Left in Darkness, directed by Stephen R. Monroe, follows the afterlife journey of Celia, a young woman (whose mother died in childbirth and father abandoned her) who dies after being assaulted at a party on the night of her twenty-first birthday. Celia finds herself in a purgatory-like state, pursued by demonic creatures as she tries to reach the light. (This is one of the GU stories that takes place entirely within a single house, like Flora Segunda, or the first part of The Forbidden Game.)
What makes this one particularly interesting is the ambiguous nature of the companion – or is he her adversary? As the spirit of her grandfather seems to be trying to destroy her, the “guardian angel” of her childhood appears to lead her to safety – but all may not be what it seems.
Heather has been on the run with her adoptive father for years. What she doesn’t know (but discovers along the way) is that she was rescued from an alternate dimension and now the horrifying people there want her back. When her father is taken to Silent Hill, Heather must follow to rescue him. She is accompanied by her companion, a boy named Vincent, who is not what he appears to be. The adversary is the female leader of the Order who wants Heather in Silent Hill.
There is a journey underground, a betrayal by the companion, a confrontation that reveals a fraud regarding the adversary, and a revelation about the protagonist’s true nature, all typical for GU stories. However, other than that, the movie overall was a very poor follow up to the relatively decent original.
The Orphanage, directed by J.A. Bayona, is another horror movie (like In Dreams, Don’t Be Afraid of the Dark, The Dark or Silent Hill) which focuses on an adult GU who must save a child. Laura has returned to the orphanage she grew up in, now closed, with her husband and adopted son. Her son begins seeing a strange child in a mask around the building, and soon after disappears.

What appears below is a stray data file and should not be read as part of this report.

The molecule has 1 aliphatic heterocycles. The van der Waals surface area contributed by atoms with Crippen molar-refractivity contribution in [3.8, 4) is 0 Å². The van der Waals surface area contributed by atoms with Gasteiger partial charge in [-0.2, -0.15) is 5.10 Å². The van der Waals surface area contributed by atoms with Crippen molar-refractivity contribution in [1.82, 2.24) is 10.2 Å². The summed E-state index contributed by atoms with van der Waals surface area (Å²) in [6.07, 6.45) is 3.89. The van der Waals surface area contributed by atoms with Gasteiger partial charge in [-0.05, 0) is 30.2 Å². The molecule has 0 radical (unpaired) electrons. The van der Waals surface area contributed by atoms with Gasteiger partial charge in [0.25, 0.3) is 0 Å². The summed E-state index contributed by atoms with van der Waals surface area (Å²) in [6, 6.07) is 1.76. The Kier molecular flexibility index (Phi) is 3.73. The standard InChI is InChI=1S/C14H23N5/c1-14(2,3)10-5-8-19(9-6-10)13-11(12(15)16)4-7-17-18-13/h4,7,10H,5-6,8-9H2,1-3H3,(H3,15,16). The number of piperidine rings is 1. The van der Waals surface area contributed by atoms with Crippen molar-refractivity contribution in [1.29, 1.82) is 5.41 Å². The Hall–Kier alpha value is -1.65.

SPOILERS As the identity of her son’s “imaginary friend” becomes clear, Laura realizes there are in fact many restless spirits haunting the orphanage. She goes underground to find her child, discovers that his death is in part her own fault, and commits suicide – only to be reunited with all the orphans forever.
There is no real adversary in this story – the ghost children are frightening, and there is an older woman involved who temporarily seems to be a threat, but there is no confrontation. Therefore I consider it only an “honorable mention”. But it definitely follows the pattern of this adult-GU sub-archetype in every other way.
I recently returned from a two-week trip to England with my mom. One of the highlights for me was getting to visit the park where they filmed the opening scene of my favorite movie ever (and inspiration for the entire Girls Underground idea), Labyrinth. This was not even my first attempt to find shooting locations for the film – I once dragged my father around Nyack, New York in search of the places in Sarah’s home town, but while the town itself seemed familiar (and indeed, was used in part for the scene where she’s running through the rain), the park I found was not right.
Then, a miracle occurred – while I was planning my trip to England, I stumbled upon this webpage, in which someone actually found the right location, as evidenced by their photo. It was in England, where the bulk of the movie was filmed on sets. Moreover, it was on an estate in a small town about an hour away from London called West Wycombe. A town which, despite its obscurity, I was already planning to visit, because the very same estate (belonging to an eccentric 18th century baron) was home to the Hellfire Caves, where notorious orgies were said to be celebrated in honor of Bacchus and Venus, and the entire property is covered in those pseudo-Greek temples to pagan gods so popular at that time amongst the nobles. (I’ve covered that aspect of my visit on my spiritual blog, here.) I just about fell out of my chair.
After a fascinating walk through the caves, my mother and I began to explore the Dashwood estate. It is quite beautiful – the lake, the buildings, the swans (just like you can see in the movie behind Sarah). Eventually we circled the lake and were just downhill from the grand house itself when I found the distinctive set of bridges I was looking for – I was in the right place. Here it is in the movie:
Thank you to the person who first found this! You made this possible. Glad to know there are other people just as obsessed with Labyrinth.